Sep 24 2013

Billsberry Flowboy

By: Lauren Adam

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Native Chalmation, competitive gamer, and New Orleans battle rap champion Billsberry Flowboy can probably rhyme faster than you. After dominating the battle scene for four years in a row, he released his fi rst album with 8 Bit Anatomy and DJ Scratchamo called Battlefl ows. With his second production in the works, Where Y’at caught up with the Flowboy to learn about battle rap, Marvel versus Capcom, and all the different ways you can carve a pumpkin. Whether you’re into underground hip-hop or not, you have to admit he has pizzazz.

WYAT: What got you started in rap battles?

Billsberry Flowboy: I actually did my fi rst rap battle to impress a girl. She invited me to a battle and so I entered without telling her. I won the battle but she didn’t show because she was too hungover. I ended up dating her for six years.

WYAT: Were you nervous the first time?

BF: Yes. I still get nervous, but battles have a lot of energy, and I feed off that. The better the other rapper is, the better I am.

WYAT: What’s the worst diss you ever heard in a rap battle?

BF: Usually, the battles aren’t that personal. Everyone is a really good sport. I shake everyone’s hand after. There was one heated battle though. He called my girlfriend out by name and said he had sex with her.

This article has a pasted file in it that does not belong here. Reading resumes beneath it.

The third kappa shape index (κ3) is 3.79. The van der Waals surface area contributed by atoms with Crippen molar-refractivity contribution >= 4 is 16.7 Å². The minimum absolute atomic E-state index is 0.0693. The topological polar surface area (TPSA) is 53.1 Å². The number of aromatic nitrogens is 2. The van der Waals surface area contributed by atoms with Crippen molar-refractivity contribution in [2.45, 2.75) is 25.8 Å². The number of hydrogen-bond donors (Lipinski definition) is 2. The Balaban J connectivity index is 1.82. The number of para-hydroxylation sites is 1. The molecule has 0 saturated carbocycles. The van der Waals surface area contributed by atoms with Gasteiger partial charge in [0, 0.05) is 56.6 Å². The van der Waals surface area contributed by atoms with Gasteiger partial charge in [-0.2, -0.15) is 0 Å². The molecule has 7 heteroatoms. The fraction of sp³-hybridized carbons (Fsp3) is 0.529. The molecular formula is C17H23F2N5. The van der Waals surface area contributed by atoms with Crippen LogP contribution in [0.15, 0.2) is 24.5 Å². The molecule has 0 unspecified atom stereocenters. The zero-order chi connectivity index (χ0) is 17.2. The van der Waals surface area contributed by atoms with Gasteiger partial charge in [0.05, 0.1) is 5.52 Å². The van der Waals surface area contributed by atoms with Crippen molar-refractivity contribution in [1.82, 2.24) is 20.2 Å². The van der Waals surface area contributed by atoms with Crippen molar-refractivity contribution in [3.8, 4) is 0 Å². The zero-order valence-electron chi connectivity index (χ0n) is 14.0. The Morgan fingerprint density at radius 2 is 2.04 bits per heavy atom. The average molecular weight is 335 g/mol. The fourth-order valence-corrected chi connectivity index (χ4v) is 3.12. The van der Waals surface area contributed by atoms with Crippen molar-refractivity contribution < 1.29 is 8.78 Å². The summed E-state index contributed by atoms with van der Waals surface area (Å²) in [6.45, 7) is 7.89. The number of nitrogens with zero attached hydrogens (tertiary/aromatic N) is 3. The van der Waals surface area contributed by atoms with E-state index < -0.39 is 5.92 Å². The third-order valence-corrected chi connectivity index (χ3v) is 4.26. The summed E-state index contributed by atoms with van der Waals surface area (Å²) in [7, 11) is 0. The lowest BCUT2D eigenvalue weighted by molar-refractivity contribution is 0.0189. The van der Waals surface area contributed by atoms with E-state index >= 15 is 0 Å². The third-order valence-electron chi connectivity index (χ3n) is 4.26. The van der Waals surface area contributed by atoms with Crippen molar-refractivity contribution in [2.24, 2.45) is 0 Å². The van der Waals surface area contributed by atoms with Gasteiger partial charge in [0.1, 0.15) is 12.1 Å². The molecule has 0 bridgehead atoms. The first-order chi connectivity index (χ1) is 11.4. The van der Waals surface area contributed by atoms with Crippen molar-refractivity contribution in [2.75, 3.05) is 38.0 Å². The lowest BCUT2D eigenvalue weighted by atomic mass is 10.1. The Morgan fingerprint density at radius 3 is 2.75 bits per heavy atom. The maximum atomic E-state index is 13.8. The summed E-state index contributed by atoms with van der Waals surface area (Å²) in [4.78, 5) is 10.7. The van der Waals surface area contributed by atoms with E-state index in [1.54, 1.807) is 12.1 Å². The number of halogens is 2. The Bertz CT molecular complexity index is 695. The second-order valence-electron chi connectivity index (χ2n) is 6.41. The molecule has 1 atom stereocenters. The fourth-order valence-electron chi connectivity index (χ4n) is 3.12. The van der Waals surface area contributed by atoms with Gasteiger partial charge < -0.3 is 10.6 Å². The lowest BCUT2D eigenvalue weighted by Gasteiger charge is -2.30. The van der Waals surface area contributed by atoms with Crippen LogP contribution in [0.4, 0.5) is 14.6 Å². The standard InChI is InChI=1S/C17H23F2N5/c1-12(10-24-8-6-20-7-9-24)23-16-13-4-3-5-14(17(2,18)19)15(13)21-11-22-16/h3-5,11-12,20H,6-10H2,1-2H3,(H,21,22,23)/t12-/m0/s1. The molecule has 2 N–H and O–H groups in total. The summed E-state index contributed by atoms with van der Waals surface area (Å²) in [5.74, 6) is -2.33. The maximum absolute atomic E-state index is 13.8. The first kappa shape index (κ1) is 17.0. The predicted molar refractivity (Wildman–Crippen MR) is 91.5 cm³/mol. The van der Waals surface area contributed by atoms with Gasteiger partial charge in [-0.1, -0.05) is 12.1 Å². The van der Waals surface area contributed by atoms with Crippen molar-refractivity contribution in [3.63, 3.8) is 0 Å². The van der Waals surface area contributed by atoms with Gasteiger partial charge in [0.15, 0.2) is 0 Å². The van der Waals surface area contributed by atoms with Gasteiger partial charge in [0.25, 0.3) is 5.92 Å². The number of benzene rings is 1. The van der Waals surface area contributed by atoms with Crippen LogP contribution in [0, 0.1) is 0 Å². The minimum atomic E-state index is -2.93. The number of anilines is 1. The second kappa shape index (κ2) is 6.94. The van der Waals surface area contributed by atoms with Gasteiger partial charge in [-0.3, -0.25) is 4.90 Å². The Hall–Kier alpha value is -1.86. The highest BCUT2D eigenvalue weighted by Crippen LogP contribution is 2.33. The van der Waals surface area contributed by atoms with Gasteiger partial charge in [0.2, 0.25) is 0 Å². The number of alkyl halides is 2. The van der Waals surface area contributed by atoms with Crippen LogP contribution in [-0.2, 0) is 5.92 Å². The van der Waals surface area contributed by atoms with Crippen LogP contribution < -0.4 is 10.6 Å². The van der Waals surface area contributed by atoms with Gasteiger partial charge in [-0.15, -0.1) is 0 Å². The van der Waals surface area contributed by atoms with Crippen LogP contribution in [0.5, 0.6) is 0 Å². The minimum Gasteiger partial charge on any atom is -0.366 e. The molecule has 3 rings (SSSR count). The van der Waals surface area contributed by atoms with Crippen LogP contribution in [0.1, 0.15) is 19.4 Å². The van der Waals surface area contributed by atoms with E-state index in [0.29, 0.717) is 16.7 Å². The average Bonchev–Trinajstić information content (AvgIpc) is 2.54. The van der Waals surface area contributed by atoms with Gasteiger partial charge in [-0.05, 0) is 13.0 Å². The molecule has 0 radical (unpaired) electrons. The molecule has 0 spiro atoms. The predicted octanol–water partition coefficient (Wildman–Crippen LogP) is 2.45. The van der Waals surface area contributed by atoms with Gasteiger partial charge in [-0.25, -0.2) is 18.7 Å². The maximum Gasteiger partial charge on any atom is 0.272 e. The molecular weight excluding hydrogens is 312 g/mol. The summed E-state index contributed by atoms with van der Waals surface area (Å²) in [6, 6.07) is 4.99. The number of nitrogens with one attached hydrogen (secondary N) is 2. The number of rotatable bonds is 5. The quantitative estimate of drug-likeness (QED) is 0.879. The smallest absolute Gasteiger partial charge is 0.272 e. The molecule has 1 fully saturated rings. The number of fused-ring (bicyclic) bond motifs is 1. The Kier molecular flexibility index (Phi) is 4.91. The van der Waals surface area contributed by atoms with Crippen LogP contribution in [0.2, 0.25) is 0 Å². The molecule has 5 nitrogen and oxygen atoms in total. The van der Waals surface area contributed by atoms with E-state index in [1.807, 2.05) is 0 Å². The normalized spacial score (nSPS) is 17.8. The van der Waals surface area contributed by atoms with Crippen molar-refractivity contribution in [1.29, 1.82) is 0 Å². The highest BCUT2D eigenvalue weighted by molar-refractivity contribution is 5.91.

WYAT: How do you prepare for a performance?

BF: I memorize stuff, like anytime I’m driving, I’m practicing. I can do “Mental Giant” by Tech 9. It helps me get hyped and is a really good exercise in how to breathe.

WYAT: How has gaming inspired your music?

BF: Gaming inspires my music because I always try to write what I know. Gaming is a part of my life, but I’m not a “Gamer Rapper.” It’s not my main focal point.

WYAT: What game are you playing right now?

BF: Marvel vs. Capcom

WYAT: Who’s your favorite character?

BF: Deadpool. He’s known for breaking the “fourth wall” and talking to the audience.

WYAT: How and when did you start playing competitively?

BF: There was a Madden tournament down at the Riverwalk, and I entered that. I lost in the fi rst round but someone found out I rapped and organized a battle with one of the other contestants that was also out. I ended up performing in front of the whole audience and they gave me one of the Madden challenge jerseys that are reserved for contest winners. The relationship between rapping and gaming can be really poetic.

WYAT: Are you still gaming competitively?

BF: After I went to Evolution last year [placing in the top 100 out of 700], I decided to stop “training” and put the energy I was using to game into my music. Competitive gaming takes a lot of time and dedication. That is time I could be using to make music. It would be a shame not to let the rap develop.

WYAT: Have you ever incorporated an element of gaming in your shows?

BF: Just once. It was for good friend’s birthday party at Republic. Since we are both into gaming we set up some head to head battles and I did a performance. It was a really fun event.

WYAT: Has that been your favorite performance to date?

BF: Actually, I got to perform at House of Blues and that was epic. The whole time I was thinking, “I saw the Deftones here!” I’m a big Deftones fan. The video shoot for “My Own Summer” was cool too. All these fans came out to Rockin’ Rumors; it’s a good feeling to see a bunch of hands up during a performance.